“It’s not fair.”
If you spend time with kids, you probably hear those words a lot. And for adults, it’s easy to respond with “Life isn’t fair.” But if your kid is growing up with privilege, that response is problematic.
It’s problematic because when a privileged kid says “it’s not fair,” what they almost always mean is “I’m not getting what I want.” So if an adult responds with “life’s not fair,” what the kid hears is “You’re not getting what you want, and that’s not fair.”
That response teaches privileged kids to see fairness only through their own eyes. To ignore the real injustices that exist in the world, or, maybe worse, to see their own inconveniences as equally “unfair.”
So if your privileged kid says “it’s not fair,” acknowledge what they’re feeling, but challenge their meaning of “fair.”
Here’s what I tell my 4-year-old when she says “it’s not fair”:
You’re not getting what you want. But that doesn’t make it unfair. Fair is when everyone gets what they need, and when everyone has the same chance to get what they want.
It seems pretty obvious that privileged kids – and privileged parents – have a broken sense of what’s fair. Last week’s college admissions scandal revealed that dozens of celebrity and CEO parents cheated to get their kids into “top” colleges – by paying for fake test scores, fake learning disabilities, and even fake athlete profiles.
But the kids in those families weren’t just innocent victims of their parents’ crimes. George Caplan, one of the fathers named in the indictment, described how he (and other affluent parents) tried to game the system of legal accommodations for students with learning disabilities. Caplan arranged for his daughter to be evaluated for a learning disability and then coached her to “be stupid” during the test. Having a diagnosed learning disability would qualify Caplan’s daughter for a variety of accommodations, including extra time on tests. Not just on the SATs but on every test she took in high school and in college. And that extra time would give Caplan’s daughter a chance at higher grades and higher scores. Caplan’s daughter knew she didn’t have a learning disability, but she played along. And she got what she wanted in the end – a spot at a top school.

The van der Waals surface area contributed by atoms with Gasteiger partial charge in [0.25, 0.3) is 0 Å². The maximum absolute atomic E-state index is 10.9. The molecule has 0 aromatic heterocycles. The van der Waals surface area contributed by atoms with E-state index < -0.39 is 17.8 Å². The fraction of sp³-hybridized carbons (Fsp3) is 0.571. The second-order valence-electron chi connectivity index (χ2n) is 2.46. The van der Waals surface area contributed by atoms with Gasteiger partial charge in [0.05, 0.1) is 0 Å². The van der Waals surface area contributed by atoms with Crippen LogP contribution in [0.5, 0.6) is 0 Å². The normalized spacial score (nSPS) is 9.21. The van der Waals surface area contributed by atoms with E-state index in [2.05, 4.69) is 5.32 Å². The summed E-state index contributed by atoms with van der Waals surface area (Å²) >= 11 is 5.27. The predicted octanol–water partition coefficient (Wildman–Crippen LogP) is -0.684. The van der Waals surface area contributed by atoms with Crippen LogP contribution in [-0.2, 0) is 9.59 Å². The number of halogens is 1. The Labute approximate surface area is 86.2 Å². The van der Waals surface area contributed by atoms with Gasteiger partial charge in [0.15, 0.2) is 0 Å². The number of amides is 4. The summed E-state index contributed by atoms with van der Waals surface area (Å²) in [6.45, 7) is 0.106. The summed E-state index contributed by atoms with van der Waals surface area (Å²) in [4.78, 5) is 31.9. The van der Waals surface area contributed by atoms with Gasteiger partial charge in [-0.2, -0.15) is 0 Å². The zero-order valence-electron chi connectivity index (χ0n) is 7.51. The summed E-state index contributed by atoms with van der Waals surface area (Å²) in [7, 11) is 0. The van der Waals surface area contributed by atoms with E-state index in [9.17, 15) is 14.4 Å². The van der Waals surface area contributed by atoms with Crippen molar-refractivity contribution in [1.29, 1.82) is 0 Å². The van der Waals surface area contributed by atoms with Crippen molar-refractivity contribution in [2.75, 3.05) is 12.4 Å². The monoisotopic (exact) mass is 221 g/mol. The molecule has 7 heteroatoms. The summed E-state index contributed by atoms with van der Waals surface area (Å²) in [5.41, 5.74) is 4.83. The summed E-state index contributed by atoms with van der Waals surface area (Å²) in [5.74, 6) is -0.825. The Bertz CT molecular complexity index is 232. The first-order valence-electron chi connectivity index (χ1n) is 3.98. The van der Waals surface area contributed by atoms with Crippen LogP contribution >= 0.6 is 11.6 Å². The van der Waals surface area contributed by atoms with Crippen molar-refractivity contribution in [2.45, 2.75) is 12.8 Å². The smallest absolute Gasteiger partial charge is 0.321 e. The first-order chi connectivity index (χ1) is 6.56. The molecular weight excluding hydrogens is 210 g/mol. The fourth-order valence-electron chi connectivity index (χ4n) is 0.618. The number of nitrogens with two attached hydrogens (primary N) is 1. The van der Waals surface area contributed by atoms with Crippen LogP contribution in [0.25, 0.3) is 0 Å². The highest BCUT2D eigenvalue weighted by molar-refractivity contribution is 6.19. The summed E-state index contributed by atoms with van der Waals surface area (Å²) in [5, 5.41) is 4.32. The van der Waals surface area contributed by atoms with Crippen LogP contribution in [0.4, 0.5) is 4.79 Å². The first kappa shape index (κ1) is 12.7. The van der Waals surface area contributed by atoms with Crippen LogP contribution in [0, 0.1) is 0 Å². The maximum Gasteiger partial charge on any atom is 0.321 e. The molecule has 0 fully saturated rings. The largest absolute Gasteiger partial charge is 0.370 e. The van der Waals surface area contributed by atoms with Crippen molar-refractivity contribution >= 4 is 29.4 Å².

As Shamus Khan’s research shows, the kids of celebrities and CEOs have long had a broken sense of what’s fair. But they’re not alone. Plenty of mundanely privileged kids – the kids of lawyers and doctors and even college professors and teachers – have a broken sense of fairness, as well.
As I describe in my book, middle and upper-middle-class white kids see themselves as above the rules. They demand support and attention far in excess of what’s fair or required. They break rules with impunity. When they get caught, they try to talk their way out punishment. And they often succeed.
They succeed because of the power of privilege. Because teachers and school administrators are afraid of what privileged kids (and privileged parents) will do if privileged kids aren’t allowed to win the game.
And to that, I’d say “it’s not fair.”
Cross-posted on parenthoodphd.com